This article is the second in a special series covering my notes from Ampersand NYC: The Web Typography Conference.
See also: Part 1, Part 3 & Part 4
The second pair of speakers at Ampersand NYC was comprised of two people who create typefaces and webfonts – Jonathan Hoefler and Luc(as) de Groot. Not being a type designer myself, it was interesting to hear their perspectives.
Jonathan Hoefler: Putting the Fonts into Webfonts
Jonathan Hoefler, founder of Hoefler & Frere-Jones, was the third speaker of the day. Using the metaphor of an early, rudimentary bicycle, he explained the difference between putting fonts on the web versus designing fonts for the web. It was a rich and well-articulated presentation that I wish I could watch again. Jeffrey Zeldman called it “the greatest presentation I’ve ever heard on fonts for the web.”
It was interesting to learn the origins of Hoefler Text early on in the talk. In comparison to hundreds of years of rich typographic expressiveness in print, fonts on the Mac in 1987 were very limited. The goal of Hoeffler Text was to bring that expressiveness to a digital font by including a wide range of features such as ligatures and small caps. Over twenty years later, Hoefler’s goal was to similarly bring rich typographic expressiveness to the web, where it is largely absent.
“You Make Things in One Way to Experience Them in Another”
Hoefler explained that in type design, it can be required to “deform the typeface to get the result you want.” For example, when designing an f for newsprint, the shape of the strokes is deformed where they intersect to create ink wells. When printed on highly absorbent newsprint, ink absorbs into the paper to fill these gaps. The end result is an f that looks normal.
H&FJ took the same approach to the creation of their webfonts. In order for their fonts to render well on screen – the way they would ultimately be experienced – they needed to “deform” their letters for better results. Their ScreenSmart fonts have been completely redrawn to display well on screen. It was quite striking to see an overlay of the standard and ScreenSmart versions of the same font. The divergence of letter shapes and spacing was quite profound. When viewed separately, however, they still looked like the same typeface.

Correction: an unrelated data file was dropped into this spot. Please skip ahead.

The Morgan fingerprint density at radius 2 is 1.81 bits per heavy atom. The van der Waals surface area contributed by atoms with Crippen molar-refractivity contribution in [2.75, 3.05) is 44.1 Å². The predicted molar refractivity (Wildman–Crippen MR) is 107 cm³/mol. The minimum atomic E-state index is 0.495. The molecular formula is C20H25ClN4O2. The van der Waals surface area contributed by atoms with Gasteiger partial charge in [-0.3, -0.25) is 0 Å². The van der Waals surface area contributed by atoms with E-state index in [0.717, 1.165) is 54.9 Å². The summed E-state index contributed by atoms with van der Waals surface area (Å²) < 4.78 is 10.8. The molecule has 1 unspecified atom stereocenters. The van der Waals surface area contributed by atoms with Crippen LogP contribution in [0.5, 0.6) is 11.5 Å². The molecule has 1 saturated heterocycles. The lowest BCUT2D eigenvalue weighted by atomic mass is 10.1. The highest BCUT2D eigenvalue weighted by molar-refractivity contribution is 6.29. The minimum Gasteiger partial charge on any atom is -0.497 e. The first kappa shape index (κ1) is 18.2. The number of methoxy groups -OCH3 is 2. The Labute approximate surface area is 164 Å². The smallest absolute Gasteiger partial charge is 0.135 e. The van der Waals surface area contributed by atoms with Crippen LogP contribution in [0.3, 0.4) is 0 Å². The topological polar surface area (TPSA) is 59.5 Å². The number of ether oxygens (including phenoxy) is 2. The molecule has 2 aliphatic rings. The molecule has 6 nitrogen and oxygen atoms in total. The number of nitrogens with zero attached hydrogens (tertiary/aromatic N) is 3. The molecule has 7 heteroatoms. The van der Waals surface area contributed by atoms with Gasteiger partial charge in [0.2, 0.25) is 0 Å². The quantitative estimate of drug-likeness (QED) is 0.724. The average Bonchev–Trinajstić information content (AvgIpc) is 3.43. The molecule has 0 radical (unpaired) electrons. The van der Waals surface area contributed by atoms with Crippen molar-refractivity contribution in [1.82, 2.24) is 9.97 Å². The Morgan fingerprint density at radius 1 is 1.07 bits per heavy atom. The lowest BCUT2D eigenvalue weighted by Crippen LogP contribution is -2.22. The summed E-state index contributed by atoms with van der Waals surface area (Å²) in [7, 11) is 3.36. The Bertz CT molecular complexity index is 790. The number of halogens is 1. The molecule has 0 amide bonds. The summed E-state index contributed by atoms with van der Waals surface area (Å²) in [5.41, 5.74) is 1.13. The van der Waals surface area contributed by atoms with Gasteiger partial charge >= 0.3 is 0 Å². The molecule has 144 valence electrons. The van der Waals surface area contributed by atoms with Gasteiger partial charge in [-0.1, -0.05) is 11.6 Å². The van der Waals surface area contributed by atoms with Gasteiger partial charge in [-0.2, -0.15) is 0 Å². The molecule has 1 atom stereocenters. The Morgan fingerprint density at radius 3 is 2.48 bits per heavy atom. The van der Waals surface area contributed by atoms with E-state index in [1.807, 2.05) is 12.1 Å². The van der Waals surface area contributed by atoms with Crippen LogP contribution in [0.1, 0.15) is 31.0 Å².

Clarity at Small Sizes
Hoefler also explained that “typefaces are designed to solve problems.” On the web, lack of clarity is perhaps the biggest typographic problem to solve. Fonts are at their weakest when set at small sizes due to the limited resolution of computer screens. Unfortunately, small text sizes are also precisely where fonts are meant to be read the most.
In order to achieve clarity at small sizes, H&FJ redrew their fonts as described above. This led them to create their own set of in-browser tools, which allowed them to see live previews of their fonts in the browser while they worked. These tools helped enable them to achieve their goal of creating fonts that performed as good or better than standard system fonts. In Hoefler’s words:
If the font you might use isn’t as good as Helvetica, why use it?
Family Weight Problems
Translating multiple weights of a font family to the web can also pose problems. The range of weights in a font can become muddy when viewed on screen. Different weights look lighter or heavier than they should due to limited resolution and anti-aliasing. The result is indistinct visual steps between each weight. To solve this, H&FJ reevaluated each of their ScreenSmart font family in terms of weights. Instead of attempting to maintain the range of weights from the original family, they designed new ranges based on how it would render in a browser. This ensured distinct and clear steps between each weight. As a result, some ScreenSmart font families have more or less weights than the original.